Ursula LeGuin, A Wizard of Earthsea:

    He saw that in this dusty and fathomless matter of learning the true name of every place, thing, and being, the power he wanted lay like a jewel at the bottom of a dry well. For magic consists in this, the true naming of a thing.

    and furthermore:

    Years and distances, stars and candles, water and wind and wizardry, the craft in a man’s hand and the wisdom in a tree’s root: they all arise together. My name, and yours, and the true name of the sun, or a spring of water, or an unborn child, all are syllables of the great word that is very slowly spoken by the shining of the stars. There is no other power. No other name.

    **

    A contemporary example, and an historical antecedent:

    Magic and Medicine from the Ozarks, 272: Nails:

    Nails have been used in Ozark folk healing and magic in a variety of ways. There’s a belief among Hillfolk that the object that hurt the individual was just as important to the healing process as the medicine put onto the wound. Knife blades, bullets, and nails were often treated with healing salves and plants alongside the puncture or cut itself. Rusty nails were added to tonics to prevent tetanus or to treat illnesses like tuberculosis. Water made from soaking new nails was seen as a sure treatment for anemia and iron deficiencies, and sometimes the sickness itself could be taken off the patient and nailed to a tree. Nails were driven into footprints to deal lethal blows to foes and witches alike. Coffin and gallows nails were carried by Hillfolk as an amulet to ward of certain venereal diseases.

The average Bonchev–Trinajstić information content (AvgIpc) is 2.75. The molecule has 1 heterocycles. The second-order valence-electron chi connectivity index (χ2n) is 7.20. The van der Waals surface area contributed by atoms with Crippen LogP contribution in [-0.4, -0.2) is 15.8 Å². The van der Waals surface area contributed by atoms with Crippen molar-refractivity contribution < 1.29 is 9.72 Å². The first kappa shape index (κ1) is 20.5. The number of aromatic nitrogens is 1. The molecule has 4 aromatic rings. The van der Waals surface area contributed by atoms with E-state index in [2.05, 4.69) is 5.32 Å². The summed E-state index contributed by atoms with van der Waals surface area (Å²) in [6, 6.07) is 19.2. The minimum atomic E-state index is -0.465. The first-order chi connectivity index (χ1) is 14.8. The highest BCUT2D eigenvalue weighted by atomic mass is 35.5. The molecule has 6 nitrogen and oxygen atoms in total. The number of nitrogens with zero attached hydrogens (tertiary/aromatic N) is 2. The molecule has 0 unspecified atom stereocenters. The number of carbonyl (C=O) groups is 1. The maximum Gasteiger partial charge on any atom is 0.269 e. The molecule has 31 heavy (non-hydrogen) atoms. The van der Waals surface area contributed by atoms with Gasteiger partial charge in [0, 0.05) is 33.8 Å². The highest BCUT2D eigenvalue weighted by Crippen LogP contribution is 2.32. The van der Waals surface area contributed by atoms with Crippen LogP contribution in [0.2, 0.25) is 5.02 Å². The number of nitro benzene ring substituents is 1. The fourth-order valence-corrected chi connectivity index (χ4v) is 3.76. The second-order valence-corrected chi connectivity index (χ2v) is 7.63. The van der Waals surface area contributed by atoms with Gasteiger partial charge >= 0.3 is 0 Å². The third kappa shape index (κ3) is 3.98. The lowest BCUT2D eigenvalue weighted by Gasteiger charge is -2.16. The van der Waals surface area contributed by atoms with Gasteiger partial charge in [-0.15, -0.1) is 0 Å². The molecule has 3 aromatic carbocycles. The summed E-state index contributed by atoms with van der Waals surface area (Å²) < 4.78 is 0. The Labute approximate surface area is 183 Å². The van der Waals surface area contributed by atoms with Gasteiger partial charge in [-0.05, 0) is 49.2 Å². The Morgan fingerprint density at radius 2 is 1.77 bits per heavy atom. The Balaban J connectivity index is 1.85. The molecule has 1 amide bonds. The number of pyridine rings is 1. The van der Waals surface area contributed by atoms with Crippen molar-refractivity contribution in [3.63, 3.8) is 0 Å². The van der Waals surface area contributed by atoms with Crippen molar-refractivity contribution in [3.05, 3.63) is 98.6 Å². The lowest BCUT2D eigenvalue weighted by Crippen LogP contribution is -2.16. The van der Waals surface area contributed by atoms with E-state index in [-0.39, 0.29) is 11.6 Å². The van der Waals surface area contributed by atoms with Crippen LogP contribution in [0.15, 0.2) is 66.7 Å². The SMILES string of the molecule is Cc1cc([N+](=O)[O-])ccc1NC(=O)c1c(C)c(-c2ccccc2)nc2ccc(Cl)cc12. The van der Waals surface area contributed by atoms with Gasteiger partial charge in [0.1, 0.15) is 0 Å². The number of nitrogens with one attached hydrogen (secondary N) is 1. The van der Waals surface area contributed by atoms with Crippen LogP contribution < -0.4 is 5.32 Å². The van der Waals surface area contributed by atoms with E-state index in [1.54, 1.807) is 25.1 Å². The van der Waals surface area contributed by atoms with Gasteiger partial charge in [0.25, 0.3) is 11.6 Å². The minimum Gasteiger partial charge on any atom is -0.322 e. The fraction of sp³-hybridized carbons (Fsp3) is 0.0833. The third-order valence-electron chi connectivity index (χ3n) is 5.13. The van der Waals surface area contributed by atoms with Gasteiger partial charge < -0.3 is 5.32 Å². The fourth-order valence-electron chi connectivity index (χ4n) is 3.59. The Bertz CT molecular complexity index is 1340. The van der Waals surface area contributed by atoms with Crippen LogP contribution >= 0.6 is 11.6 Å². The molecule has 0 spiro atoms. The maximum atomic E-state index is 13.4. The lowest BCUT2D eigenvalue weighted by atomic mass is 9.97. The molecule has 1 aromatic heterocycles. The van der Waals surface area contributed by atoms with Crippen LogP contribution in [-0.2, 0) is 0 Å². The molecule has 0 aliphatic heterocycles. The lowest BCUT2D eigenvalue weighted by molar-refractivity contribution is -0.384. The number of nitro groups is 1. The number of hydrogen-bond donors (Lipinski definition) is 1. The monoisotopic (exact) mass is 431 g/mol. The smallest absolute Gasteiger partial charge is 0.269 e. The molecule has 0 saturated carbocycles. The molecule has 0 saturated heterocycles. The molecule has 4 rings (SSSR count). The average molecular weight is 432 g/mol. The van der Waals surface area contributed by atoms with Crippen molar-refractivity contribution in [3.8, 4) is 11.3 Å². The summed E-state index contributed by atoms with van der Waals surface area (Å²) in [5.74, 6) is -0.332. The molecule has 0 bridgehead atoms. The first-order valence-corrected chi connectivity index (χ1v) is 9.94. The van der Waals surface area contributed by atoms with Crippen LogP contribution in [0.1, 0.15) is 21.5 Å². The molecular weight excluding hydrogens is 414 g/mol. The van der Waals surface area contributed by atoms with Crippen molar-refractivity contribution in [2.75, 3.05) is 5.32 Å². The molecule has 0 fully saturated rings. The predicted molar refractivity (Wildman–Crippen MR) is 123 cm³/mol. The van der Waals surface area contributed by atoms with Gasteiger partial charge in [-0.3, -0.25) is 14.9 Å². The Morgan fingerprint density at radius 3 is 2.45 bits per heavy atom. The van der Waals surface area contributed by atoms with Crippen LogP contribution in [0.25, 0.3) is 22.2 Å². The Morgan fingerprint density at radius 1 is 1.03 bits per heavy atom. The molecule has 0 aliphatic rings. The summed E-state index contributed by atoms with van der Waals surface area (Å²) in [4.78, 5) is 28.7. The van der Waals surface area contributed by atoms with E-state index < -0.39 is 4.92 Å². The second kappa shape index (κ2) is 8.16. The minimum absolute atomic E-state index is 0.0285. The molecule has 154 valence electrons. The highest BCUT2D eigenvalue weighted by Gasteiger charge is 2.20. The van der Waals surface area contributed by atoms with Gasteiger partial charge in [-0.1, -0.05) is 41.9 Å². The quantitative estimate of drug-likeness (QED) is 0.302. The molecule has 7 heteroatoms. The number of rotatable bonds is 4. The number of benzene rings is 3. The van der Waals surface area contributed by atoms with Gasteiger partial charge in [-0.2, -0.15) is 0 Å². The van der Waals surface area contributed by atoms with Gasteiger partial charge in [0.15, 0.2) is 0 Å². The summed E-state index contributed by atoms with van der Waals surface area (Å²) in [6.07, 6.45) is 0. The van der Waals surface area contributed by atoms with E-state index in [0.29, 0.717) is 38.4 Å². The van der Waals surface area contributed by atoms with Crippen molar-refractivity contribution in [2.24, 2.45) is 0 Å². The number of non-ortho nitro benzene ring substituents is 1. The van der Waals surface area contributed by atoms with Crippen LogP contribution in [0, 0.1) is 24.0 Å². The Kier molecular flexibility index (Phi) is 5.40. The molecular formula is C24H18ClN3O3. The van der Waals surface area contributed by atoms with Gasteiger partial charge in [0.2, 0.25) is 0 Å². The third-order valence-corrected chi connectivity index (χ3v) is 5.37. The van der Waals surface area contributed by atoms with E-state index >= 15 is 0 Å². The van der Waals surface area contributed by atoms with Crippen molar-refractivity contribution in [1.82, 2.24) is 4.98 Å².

The Works of Francis Bacon, Lord Chancellor of England, Vol. 2, ed. Montague: